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Apple and Fitbit face patent infringement lawsuit over wearable technologies

By Kathryn Higgins

06 January 2016 at 09:02 BST

Biometric sensor technology developer Valencell has filed lawsuits against both Apple and Fitbit in a US district court, alleging breaches of the company's intellectual property rights.

Apple: copyright case defeat

Valencell grants licenses to consumer electronics manufacturers for the performance biometric sensor technologies it develops, rather than manufacturing its own products. According to documents lodged with a court for the Eastern District of North Carolina, the company is alleging that features included in three consumer technologies – the Apple Watch, the Fitbit Surge and the Fitbit Charge HR – infringe upon patents currently held by Valencell. While the details of the complaints vary, the four patents of concern are the same for both companies and relate to the inclusion of physiological and motion-based sensors within the products.

PerformTek White Paper

In the complaint against Apple, Valencell has accused the consumer technologies giant of illegally downloading a white paper entitled 'PerformTek Precision Biometrics: Engaging the Burgeoning Mobile Health and Fitness Market'. The paper included details of the PerformTek watch prototype, developed by Valencell. While the paper was publicly available, downloading parties were required to enter accurate contact information in order to access the document so that Valencell would be able to follow up. Allegedly, Apple failed to provide such information – the company's downloads of the paper in March 2013, March 2014 and April 2015 only came to light via IP address tracing, which linked the downloads to Apple.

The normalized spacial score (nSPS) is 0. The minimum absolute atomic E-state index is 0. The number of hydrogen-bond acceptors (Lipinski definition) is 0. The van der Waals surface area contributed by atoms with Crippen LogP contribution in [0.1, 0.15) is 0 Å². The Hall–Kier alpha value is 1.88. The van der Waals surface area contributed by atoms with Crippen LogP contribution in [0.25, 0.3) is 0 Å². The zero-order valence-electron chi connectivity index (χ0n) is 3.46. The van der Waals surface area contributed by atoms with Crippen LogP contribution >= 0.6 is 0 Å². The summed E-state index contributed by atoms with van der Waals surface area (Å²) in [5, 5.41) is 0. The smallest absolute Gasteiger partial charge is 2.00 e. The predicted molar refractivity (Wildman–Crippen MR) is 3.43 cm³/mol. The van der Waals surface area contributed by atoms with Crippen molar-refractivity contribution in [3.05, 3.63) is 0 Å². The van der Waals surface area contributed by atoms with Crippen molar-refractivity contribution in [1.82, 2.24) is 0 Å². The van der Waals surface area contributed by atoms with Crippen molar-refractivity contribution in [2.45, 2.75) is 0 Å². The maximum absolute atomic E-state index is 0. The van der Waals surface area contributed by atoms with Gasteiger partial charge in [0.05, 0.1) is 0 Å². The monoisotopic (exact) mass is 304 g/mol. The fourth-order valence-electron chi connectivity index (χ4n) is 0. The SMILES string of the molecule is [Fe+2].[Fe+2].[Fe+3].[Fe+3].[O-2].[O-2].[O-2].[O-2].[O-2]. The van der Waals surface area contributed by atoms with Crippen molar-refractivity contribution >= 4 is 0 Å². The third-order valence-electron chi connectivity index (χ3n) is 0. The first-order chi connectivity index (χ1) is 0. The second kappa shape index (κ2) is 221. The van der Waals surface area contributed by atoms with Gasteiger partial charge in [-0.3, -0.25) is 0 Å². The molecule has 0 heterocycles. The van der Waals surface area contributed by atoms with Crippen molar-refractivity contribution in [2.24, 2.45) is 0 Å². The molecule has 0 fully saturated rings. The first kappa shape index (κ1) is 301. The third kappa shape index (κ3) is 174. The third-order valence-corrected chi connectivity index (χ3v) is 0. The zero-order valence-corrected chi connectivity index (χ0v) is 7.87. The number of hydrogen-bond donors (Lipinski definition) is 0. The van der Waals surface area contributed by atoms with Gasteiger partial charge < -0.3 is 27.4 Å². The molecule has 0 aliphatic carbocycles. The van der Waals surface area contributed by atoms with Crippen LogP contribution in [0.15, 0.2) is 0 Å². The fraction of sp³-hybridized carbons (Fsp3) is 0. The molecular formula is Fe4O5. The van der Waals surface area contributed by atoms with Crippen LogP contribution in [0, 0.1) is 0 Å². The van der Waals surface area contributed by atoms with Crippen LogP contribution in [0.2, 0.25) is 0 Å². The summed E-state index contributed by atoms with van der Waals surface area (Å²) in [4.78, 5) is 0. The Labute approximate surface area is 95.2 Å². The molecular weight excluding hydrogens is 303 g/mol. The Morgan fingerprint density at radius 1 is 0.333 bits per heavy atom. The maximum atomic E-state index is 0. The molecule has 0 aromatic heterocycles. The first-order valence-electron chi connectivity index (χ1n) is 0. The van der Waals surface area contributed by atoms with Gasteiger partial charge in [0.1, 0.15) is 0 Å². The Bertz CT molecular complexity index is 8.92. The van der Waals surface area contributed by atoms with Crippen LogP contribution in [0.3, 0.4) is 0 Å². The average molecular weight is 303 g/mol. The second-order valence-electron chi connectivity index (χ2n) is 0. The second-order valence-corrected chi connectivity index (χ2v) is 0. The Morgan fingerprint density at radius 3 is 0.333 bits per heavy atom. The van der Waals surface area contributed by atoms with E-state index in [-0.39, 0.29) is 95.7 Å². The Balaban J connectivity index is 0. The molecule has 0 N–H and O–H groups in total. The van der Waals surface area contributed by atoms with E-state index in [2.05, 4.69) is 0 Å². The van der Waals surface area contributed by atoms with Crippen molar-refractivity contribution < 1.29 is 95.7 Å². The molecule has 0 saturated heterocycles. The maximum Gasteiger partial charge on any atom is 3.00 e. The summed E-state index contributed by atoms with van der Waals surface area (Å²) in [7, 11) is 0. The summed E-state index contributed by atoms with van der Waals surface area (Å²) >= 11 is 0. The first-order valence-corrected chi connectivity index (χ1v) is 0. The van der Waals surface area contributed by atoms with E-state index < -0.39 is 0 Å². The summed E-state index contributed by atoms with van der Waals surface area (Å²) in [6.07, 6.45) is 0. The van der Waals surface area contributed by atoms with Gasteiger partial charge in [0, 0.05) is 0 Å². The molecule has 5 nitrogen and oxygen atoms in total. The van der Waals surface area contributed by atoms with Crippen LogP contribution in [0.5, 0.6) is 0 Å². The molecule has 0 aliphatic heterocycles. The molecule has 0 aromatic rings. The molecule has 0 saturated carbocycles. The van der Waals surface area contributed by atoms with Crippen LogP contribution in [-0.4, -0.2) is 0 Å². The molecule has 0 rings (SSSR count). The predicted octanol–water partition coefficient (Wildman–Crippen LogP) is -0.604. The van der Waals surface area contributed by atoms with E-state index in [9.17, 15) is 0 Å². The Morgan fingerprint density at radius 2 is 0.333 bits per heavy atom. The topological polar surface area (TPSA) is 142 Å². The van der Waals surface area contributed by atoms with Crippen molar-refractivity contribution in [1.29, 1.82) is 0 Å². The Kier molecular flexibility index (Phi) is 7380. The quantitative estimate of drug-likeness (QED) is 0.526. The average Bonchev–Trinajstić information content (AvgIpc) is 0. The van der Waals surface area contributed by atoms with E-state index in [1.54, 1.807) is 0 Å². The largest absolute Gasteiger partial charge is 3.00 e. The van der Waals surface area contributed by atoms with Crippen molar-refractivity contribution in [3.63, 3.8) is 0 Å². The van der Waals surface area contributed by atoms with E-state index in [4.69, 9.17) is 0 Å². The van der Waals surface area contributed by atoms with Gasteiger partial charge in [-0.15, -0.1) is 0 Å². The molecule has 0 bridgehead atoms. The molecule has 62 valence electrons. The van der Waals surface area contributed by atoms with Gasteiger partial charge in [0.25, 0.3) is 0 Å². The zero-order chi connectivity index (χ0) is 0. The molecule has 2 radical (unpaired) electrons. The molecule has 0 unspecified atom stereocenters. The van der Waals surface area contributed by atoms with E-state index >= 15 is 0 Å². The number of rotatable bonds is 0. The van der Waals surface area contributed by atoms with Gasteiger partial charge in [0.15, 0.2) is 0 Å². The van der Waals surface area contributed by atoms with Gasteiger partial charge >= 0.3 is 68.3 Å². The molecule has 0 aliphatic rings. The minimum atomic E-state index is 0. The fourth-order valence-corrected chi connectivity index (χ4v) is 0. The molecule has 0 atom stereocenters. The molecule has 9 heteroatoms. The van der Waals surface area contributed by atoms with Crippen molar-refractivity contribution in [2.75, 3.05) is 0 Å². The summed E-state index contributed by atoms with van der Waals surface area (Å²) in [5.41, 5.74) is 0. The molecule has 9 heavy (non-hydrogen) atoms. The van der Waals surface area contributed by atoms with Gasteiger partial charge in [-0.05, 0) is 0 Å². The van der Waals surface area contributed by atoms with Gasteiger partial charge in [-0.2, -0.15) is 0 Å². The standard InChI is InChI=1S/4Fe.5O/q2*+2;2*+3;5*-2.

Possible Copying

Though it is inessential to proving a patent infringement, Valencell claims that both Apple and Fitbit have been privy to demonstrations of the PerformTek prototype in the past. According to court documents, 15 Apple employees were present at a demonstration of the PerformTek prototype in 2013, of which 'one or more' were later involved in the development of the Apple Watch. The Apple Watch's heart rate monitor feature is very similar to a feature of the PerformTek product, as both use infrared or green LED light 'flashes' to detect and monitor heart rate on the wearer's wrist. Similarly, the complaint against Fitbit alleges that Fitbit representatives expressed interest in the PerformTek prototype after being placed in 'close proximity' to the Valencell booth at the 2014 Consumer Electronics Show, but failed to respond to follow up requests from the company. Commenting on the allegations, a spokesperson for Fitbit told The Global Legal Post: “As the pioneer and leader in the connected health and fitness market, Fitbit has independently developed and delivered innovative product offerings to empower its customers to lead healthier, more active lives. Since its inception, Fitbit has more than 200 issued patents and patent applications in this area. Fitbit plans to vigorously defend itself against these allegations." Sources: Valencell Press Release; Ars Technica


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